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How to win at customer relationship management

Everyone’s heard the mantra, ‘the customer is always right,’ and it’s something you should live by if you hope to survive in this volatile and highly competitive business environment we are all caught up in. Often businesses fall into the trap of drafting customer programs that makes it easier for the business and not them. Customer relationship management is about understanding your current and future customers and learning how to adapt your strategies to meet their changing needs. When you know what makes your customers tick, you can focus on sending out tailored marketing and advertising messages that don’t leave them thinking, what are they trying to tell me here? If you do not put all your effort into improving your customer relationship management, your customers may misinterpret your messages, lucky for you this blog will let you in on all you need to know about it.


Without a road map depicting how to deepen your relationships with your customers, how can you expect to develop this important long-term asset? First on your agenda is to create a vision that will help you imagine how your business will be shaped in the future. This vision may change as you gain more insight and customer experience. According to Micah Solomon, a Contributor at Forbes, many businesses like giving the corporate version for defining their goals: “provide world-class customer service while becoming unfailingly customer-centric company-wide.” If this were an exam, that would be an impressive answer, but your customers may not get it. Solomon suggests something more on the lines of “make our customers feel better,” or using an aspiration taken from The Ritz-Carlton Hotel Company, “to serve even the unexpressed needs and wishes of our guests.” This is sure to impress your customers because in their eyes they see you thinking about their needs, they haven’t even thought about yet.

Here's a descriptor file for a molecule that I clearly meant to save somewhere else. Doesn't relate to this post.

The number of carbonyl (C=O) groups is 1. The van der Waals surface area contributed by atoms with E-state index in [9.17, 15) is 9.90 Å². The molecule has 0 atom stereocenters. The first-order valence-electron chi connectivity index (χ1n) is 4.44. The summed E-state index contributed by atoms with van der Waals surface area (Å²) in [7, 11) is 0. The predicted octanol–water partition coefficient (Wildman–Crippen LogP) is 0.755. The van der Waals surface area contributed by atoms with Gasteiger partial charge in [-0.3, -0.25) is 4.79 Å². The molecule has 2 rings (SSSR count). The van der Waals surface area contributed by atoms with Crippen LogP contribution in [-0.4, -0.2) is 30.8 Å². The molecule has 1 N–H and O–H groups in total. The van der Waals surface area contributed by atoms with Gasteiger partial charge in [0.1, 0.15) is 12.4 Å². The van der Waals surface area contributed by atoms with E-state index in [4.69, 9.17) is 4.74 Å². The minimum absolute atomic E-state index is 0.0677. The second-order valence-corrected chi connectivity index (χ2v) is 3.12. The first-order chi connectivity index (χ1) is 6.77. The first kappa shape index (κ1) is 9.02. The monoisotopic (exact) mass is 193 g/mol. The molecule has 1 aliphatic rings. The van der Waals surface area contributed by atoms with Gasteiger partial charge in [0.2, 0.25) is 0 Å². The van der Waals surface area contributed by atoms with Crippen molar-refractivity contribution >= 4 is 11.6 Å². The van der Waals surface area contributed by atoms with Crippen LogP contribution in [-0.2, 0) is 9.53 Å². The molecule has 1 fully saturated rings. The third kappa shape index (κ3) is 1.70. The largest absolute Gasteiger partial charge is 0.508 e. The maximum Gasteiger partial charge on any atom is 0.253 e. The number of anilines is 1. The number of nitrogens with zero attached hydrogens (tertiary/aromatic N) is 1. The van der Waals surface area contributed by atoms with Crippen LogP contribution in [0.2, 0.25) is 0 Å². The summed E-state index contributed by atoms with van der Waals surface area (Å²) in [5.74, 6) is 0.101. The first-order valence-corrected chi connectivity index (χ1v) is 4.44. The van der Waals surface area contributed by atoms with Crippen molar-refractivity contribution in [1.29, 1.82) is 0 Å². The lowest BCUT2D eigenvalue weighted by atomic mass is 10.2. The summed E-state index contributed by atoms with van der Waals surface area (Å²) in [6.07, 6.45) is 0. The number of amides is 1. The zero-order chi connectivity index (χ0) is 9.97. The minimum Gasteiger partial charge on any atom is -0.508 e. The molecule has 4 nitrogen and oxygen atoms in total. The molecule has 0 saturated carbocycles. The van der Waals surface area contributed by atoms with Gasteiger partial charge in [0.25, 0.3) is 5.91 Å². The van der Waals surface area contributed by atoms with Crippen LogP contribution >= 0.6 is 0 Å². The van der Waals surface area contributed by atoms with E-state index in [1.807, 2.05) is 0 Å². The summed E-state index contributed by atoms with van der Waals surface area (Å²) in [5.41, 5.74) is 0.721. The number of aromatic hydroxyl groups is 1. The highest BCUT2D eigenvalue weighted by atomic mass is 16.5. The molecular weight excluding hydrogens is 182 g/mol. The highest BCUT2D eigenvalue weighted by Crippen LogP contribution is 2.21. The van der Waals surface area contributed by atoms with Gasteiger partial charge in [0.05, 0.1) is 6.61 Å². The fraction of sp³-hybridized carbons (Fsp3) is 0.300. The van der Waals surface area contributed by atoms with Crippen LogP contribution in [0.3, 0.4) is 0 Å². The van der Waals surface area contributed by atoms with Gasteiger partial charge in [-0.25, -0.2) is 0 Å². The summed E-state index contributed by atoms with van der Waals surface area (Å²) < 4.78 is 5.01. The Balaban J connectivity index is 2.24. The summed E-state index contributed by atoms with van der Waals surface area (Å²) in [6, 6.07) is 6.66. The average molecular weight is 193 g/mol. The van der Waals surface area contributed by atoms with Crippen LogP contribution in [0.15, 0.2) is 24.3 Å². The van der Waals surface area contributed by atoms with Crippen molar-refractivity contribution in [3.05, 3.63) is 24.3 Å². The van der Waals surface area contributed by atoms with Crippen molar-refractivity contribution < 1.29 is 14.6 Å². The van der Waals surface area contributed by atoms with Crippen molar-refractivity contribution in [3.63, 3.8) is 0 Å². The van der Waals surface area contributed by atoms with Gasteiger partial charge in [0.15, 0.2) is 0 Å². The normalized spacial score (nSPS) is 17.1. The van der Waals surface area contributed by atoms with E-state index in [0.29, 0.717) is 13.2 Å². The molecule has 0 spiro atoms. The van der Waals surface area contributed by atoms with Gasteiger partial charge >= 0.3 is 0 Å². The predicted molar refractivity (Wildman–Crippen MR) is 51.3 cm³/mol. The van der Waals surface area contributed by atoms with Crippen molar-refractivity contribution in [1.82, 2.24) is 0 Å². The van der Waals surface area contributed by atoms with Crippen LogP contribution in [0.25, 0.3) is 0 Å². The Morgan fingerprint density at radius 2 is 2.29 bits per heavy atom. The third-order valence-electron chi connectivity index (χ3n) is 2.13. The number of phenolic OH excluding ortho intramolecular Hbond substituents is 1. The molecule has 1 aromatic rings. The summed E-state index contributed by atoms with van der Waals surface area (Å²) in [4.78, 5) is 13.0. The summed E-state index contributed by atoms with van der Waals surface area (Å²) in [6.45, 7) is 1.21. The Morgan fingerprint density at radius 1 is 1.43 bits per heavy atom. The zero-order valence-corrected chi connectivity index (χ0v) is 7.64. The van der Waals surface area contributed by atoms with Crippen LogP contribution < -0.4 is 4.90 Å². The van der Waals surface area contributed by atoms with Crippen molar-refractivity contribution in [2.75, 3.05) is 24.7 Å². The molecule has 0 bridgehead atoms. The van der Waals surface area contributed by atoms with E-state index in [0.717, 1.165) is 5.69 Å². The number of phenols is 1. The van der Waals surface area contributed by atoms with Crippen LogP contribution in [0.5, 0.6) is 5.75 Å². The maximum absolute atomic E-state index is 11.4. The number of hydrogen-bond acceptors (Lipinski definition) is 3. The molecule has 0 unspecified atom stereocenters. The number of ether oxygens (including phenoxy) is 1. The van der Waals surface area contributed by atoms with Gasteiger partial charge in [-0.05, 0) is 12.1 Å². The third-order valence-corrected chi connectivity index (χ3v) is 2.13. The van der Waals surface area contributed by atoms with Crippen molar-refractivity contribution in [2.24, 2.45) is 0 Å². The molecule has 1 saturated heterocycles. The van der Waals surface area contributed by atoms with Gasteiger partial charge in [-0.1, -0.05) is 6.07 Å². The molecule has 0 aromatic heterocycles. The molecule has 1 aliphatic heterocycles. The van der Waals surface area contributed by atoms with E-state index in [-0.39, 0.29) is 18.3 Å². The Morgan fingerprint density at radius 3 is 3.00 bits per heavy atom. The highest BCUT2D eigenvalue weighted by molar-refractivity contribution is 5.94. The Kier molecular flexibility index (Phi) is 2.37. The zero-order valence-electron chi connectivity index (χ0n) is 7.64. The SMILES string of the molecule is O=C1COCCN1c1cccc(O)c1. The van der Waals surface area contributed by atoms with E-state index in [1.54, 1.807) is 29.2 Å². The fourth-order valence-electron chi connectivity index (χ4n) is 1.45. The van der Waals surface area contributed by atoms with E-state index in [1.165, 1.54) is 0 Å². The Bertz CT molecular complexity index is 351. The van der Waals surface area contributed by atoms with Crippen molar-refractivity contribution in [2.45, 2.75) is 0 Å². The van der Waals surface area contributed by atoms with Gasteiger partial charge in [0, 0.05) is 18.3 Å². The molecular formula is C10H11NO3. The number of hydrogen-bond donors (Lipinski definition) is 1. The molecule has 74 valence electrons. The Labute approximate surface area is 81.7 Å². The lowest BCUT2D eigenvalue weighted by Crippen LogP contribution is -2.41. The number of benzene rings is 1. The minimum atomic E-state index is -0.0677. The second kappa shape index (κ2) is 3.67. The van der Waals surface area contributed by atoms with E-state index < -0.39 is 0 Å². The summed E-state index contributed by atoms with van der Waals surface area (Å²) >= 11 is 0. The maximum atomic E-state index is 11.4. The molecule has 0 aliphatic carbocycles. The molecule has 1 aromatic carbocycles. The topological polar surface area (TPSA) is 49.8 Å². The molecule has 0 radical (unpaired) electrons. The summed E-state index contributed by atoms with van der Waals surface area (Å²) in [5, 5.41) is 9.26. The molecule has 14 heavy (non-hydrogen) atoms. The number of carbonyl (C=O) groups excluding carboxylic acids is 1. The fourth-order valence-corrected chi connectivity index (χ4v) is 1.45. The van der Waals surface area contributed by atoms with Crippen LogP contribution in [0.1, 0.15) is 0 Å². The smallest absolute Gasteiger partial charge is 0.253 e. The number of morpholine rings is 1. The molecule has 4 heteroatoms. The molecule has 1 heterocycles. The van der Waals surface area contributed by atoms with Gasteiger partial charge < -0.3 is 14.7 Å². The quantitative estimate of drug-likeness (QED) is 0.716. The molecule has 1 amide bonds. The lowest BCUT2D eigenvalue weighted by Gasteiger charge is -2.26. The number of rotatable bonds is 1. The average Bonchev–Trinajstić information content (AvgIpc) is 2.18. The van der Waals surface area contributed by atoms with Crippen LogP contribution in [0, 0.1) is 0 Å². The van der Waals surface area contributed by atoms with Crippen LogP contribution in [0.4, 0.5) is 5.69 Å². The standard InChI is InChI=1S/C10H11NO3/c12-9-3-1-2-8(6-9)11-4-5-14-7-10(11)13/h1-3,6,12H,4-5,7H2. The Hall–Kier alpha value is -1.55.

It’s tempting to want to focus on all your customers, but this will be a wasted effort. You need to focus on nurturing valuable customers to be profitable. For instance, a returning customer will be more valuable than a once-off one. For each business the traits you use to distinguish between valuable and non-valuable customers will be different. For a home improvement business that caters to both bathroom and kitchen services: a customers that wants to revamp both rooms will be more valuable than a customer that just wants to do their bathroom. Focusing on specific groups of customers means you will be better equipped to meet their needs, improve your offering and boost your sales.


You can’t create a great customer experience without being involved in ongoing and meaningful communication. Every time a customer comes into contact with your business, they are judging you, therefore you have to be great every time or else you lose them and businesses can’t afford to lose any customers. Improving your customer relationship will help your business have richer conversations with your customers because you will have gained great insight into what is important to them. It will help you keep track of your customer interactions, what is being said and how they feel about your business. Everything will fall into place when you understand who your valuable customers are, what they want and how to talk to them. Your business will not waste money trying to set up a non-effective strategy that will target the wrong stakeholders.

It’s amazing what can be accomplished in the right setting. Some of humanity’s greatest achievements were accomplished using a clear vision and strategy that grew over time.

Image Credit: ERP:FM

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